This essay analyzes the African American and Haitian relationships in Danticat’s novel, The Dew Breaker. In The Dew Breaker, the main character is a Haitian immigrant from Port au Prince who has entered the United States and an era of police brutality. Goldner dissects the commonalities and differences between the Haitian immigrants and non-immigrant African American characters in Danticat’s novel. Although they feel different from each other, police brutality and racism affects all of them the same, because people don’t see them as immigrants versus citizens but collectively as black. Throughout the novel, Danticat emphasizes that Haitians and African Americans should put aside their differences and focus on what they have in common, advising them to come together as a black community in the face of adversity. This article is an excellent choice for further reading on relationships between different black communities seen in American Street. The main character in The Dew Breaker is a Haitain immigrant from Port au Prince, as is Fabiola. Additionally, the relationships between characters in The Dew Breaker discussed in this article are similar to the relationship Fabiola has with her cousins. When she first arrives in Detroit, their relationship is strained because her cousins are unfamiliar with her culture and view her so differently from themselves. They make fun of her religion and view a lot of her mannerisms as silly. Over time, her cousins become more inclusive of her and even name her the “fourth bee” as she becomes more integrated into their family. Outside of the family unit, Fabiola also encounters difficulties fitting in with her African American peers, because her culture is so rarely seen in Detroit. A majority of the black community in Detroit abandoned their culture to become “more American” because Haitain culture invites additional racism, such as people making fun of vodou. Although the type of racism Fabiola experiences in the novel differs slightly from that of her cousins and peers, she eventually becomes friends with them as the characters realize they are not as different as they once seemed.
Goldner, Ellen J. “Ways of Listening: Hearing Danticat’s Calls to Multiple Audiences in The Dew Breaker.” ARIEL: A Review of International English Literature, vol. 49, no. 2–3, Apr. 2018, pp. 149–178. EBSCOhost, search.ebscohost.com/login.aspx?direct=true&db=mzh&AN=2018395047&site=ehost-live.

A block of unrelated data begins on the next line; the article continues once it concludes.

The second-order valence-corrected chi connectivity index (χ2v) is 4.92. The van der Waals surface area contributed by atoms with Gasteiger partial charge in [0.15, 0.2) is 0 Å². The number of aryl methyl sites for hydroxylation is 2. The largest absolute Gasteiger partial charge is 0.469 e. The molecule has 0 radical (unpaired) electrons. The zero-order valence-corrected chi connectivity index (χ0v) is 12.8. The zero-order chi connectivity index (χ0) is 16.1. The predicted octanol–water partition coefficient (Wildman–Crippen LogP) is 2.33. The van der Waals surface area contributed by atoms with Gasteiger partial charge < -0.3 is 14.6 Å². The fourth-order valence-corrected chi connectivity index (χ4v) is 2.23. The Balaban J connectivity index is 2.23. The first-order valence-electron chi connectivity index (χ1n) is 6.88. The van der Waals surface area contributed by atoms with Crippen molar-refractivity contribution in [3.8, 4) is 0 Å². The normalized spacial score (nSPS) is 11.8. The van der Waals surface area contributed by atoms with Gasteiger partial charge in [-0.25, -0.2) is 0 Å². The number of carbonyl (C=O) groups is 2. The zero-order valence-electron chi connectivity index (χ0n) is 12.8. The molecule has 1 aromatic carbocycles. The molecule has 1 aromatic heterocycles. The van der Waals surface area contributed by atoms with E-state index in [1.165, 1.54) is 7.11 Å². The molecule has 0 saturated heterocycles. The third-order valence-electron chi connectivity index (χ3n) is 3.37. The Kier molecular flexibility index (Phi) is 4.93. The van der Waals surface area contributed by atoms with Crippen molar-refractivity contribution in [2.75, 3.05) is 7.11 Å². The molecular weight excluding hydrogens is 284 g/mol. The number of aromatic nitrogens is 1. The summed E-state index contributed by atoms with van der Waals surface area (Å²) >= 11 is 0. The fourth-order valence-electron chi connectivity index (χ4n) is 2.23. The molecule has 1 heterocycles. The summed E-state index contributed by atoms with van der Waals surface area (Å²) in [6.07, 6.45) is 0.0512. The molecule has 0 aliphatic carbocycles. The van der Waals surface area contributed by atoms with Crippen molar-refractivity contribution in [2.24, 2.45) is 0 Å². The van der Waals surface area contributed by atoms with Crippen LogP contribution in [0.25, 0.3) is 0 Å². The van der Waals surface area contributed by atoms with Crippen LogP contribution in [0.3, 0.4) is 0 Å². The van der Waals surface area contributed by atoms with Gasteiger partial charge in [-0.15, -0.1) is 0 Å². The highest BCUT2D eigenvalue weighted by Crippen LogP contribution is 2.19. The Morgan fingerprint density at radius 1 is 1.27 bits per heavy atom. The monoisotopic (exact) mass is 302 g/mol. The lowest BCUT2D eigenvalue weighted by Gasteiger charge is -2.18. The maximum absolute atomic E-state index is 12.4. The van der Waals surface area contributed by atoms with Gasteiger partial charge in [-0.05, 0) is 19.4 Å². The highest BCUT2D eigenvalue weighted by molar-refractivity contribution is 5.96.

Learn more about: Exile and Trauma
In this article, Jennifer C. Rossi evaluates Edwidge Danticat’s novel Breath, Eyes, Memory in terms of the topic of trauma. The article begins with detailed definitions of both exile and trauma in order to ground her forthcoming discussion of the two concepts’ interconnection. Danticat’s novel tells a coming of age story of a Haitian-American immigrant, Sophie, reunited with her mother upon her migration to New York. The reason her mother originally gave her up is that she was the product of rape. The article discusses the impact of rape as a salient form of trauma and the idea of disconnecting oneself from their past. Zoboi discusses the idea of trauma through the death of the three bee’s father, Donna’s trauma from domestic violence, and Fabiola’s briefly described experience with trauma and guilt following Kasim’s death. Rossi highlights Danticat’s treatment of the issue of trauma through a female, immigrant, youth perspective. The intricacies of these intersectional characteristics are relevant to the wider lens of Haitian-American literature as a whole.
Rossi, Jennifer C. “Let the Words Bring Wings to Our Feet: “Negotiating Exile and Trauma through Narrative in Danticat’s ‘Breath, Eyes, Memory.'” Obsidian III 6/7, 2005, pp. 203-220. JSTOR, www.jstor.org/stable/44511675.
Learn more about: Racial Tensions in Detroit
This article by Donald I. Warren discusses racial tensions in Detroit during the late 60’s in the midst of the Detroit Riots. He talks about blacks being treated as lower parts of society and how whites are isolated from black society just as much as blacks are isolated from white society. The crime rate and racial tensions are heavily spiked in black neighborhoods compared to white neighborhoods. Crossing through the wealthier white suburbs or the more dangerous black ghettos is strongly frowned upon by both sides, further cementing a divisive racial line in the city. These descriptions of Detroit are strikingly similar to how Ibi Zoboi, author of American Street, represents Detroit. When Fabiola is sent to Detroit to live with her cousins, she lives in a black neighborhood where drugs, gangs, and gun violence are commonplace. On top of being treated like a lower class citizen for being Haitian, she is constantly surrounded by poor living conditions and crime that even roots directly back to her cousins. The neighborhood Fabiola grows up in is just another byproduct of the suburban isolation described in this article, further evidencing just how serious of an issue this was and still is in Detroit.
Warren, Donald I. “Suburban Isolation and Race Tension: The Detroit Case.” Social Problems, vol. 17, no. 3, 1970, pp. 324–339., doi:10.1525/sp.1970.17.3.03a00040.
Austin Maaddi, Jordan Tauber, Stephen Odgers & Tara Jensen, 2019